Samoans in New Zealand want more language resources
Parents in New Zealand hoping to raise their children to be bilingual in Samoan and English say there are not enough learning resources available in Samoan, either in print or online.
Parents in New Zealand hoping to raise their children to be bilingual in Samoan and English, say there are not enough learning resources available in Samoan, either in print or online.
An immersion Samoan early childhood centre in Auckland, the A'oga Fa'a Samoa, produces its own learning material and picture books due to a lack of resources, but says parents are constantly asking for more.
Leilani Momoisea spoke to parents at the school.
"My parents don't speak Samoan, or Niuean either, because my Mum is Niuean. We went back for a family reunion in Samoa a couple of years ago and I was embarrassed. I also felt like it was, because I was pregnant at the time, that it was what really made me want him to learn the language. It is only a few, select families or people that still speak, and it's dying out. So I didn't want that. Plus I just wanted Lennox to be brainy and speak lots of languages."
That's Ashley Stanley explaining why she wants her son to be fluent in both Samoan and English - and why she enrolled him in the A'oga Fa'a Samoa early childhood centre.
She says it's been difficult to find resources in Samoan, or any Pacific language, and after searching extensively she found a DVD at the Otara markets, and some books from the library, but says she'd love to see more resources made available online.
"Just for parents like myself who are kiwi born, I'd like to have something online just because I know it sounds really bad, but convenience. We're busy, and I know it sounds really stupid, that you know if it's your culture you want to try everything you can but the reality is there's just so many other things competing for time that it's just not sustainable."
Another parent, Amalia Reweti says at the moment, she has plenty of resources available to her, provided by the A'oga.
"If I wasn't here, then I think it would be an issue and we wouldn't have a lot of resources, and I know for my nephew, they struggle to have resources. Like, they do it themselves. We paste the Samoan words over the English books for them. So it's kind of sad, but the stuff that we have here is awesome."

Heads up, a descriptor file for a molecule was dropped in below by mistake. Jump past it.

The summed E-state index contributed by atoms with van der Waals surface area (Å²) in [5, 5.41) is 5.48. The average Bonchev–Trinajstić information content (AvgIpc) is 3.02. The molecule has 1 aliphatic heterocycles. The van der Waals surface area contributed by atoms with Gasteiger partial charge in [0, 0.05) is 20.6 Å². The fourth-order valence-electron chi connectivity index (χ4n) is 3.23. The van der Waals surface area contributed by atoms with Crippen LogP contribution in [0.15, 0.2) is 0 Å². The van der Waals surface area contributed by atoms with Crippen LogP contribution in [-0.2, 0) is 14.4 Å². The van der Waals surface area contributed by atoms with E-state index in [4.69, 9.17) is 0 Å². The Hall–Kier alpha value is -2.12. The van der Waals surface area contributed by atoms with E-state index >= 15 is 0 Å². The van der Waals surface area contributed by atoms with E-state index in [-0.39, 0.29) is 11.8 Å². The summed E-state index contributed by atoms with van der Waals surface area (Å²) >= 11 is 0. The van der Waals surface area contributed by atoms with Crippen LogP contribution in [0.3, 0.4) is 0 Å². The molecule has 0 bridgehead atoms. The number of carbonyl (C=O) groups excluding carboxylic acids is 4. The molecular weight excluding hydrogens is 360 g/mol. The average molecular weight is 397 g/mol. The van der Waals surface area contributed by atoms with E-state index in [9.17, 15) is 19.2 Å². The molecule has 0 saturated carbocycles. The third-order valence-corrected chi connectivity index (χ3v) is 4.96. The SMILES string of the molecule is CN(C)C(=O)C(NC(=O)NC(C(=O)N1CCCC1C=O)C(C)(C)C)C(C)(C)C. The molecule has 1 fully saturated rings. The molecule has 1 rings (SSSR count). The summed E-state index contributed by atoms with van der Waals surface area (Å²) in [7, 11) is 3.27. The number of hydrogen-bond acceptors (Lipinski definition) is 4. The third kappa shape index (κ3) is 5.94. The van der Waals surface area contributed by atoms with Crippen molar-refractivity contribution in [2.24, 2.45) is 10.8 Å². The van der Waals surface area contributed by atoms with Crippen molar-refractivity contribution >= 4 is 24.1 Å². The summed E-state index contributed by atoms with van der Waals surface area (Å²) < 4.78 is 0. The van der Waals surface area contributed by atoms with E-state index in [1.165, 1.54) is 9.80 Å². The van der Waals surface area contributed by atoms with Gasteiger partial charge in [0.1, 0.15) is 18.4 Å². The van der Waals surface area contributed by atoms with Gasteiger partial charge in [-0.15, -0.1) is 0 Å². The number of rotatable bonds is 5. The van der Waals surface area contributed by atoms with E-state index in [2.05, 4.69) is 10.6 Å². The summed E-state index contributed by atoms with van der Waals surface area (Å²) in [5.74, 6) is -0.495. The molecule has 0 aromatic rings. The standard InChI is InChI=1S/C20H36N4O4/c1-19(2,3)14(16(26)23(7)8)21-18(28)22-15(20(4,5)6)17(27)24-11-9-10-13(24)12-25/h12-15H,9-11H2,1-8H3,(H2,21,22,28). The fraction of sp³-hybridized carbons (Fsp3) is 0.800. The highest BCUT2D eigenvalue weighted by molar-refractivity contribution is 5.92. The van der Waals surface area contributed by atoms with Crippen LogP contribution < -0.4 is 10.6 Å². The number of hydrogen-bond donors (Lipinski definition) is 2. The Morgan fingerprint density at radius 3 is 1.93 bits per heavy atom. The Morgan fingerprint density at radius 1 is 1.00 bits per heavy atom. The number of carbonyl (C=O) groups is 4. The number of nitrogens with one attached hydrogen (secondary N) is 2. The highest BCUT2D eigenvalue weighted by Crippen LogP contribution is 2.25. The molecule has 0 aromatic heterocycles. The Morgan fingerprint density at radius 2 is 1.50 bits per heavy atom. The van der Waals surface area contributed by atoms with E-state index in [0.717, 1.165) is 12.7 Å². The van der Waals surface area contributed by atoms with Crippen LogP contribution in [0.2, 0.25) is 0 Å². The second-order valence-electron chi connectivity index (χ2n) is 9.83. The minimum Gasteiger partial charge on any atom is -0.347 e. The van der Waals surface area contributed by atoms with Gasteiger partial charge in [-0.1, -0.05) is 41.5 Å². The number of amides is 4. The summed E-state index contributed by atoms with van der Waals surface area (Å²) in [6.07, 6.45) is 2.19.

The manager of the A'oga Fa'a Samoa early childhood centre, Jan Taouma, says parents are continually asking to be able to see the words for Samoan songs so they can sing along with their children.
She says having online resources would be a real additive to their learning, as children nowadays are always going to their parents ipads or computers.
"There is a huge need, obviously we've been wanting just ordinary reading books, and story books, in Samoan, but I think alongside that they also need to be available online. Auckland traffic, children are often sitting for an hour or so in a car, and it could be something that everybody could be reading and singing together."
Jan Taouma says the idea is commercially viable, but the Ministry of Education needs to also support the online application and digitization of Samoan learning resources.
"The third spoken language in New Zealand is Samoan. To start with Samoan would be a good beginning because there is such a huge population of Samoan, and I'm sure it would be accessed worldwide because you know, Samoans are everywhere."
A co-chair of the A'oga and parent, Duane Stanley, says what resources the Ministry of Education does have, can be worked through very quickly.
He says he'd love to be able to hand a tablet to his three year old son, who could then access his favourite Samoan songs, or e-books.
"I have a vision that they could bring it up on a tablet, they could start to read, and they could share the story using technology like skype. So my children could call my Dad in Wellington. Together they could look at the book and read at the same time. Those kind of resources that are collaborative, and that really lends itself to the immersion concept, to help them develop. That's what I would love to see. That's what we don't have."
Mr Stanley says with parents like himself, whose command of the Samoan language is limited, and who don't have other Samoan speakers in the home, being able to have learning material in one place online will benefit teachers, children, and parents alike.
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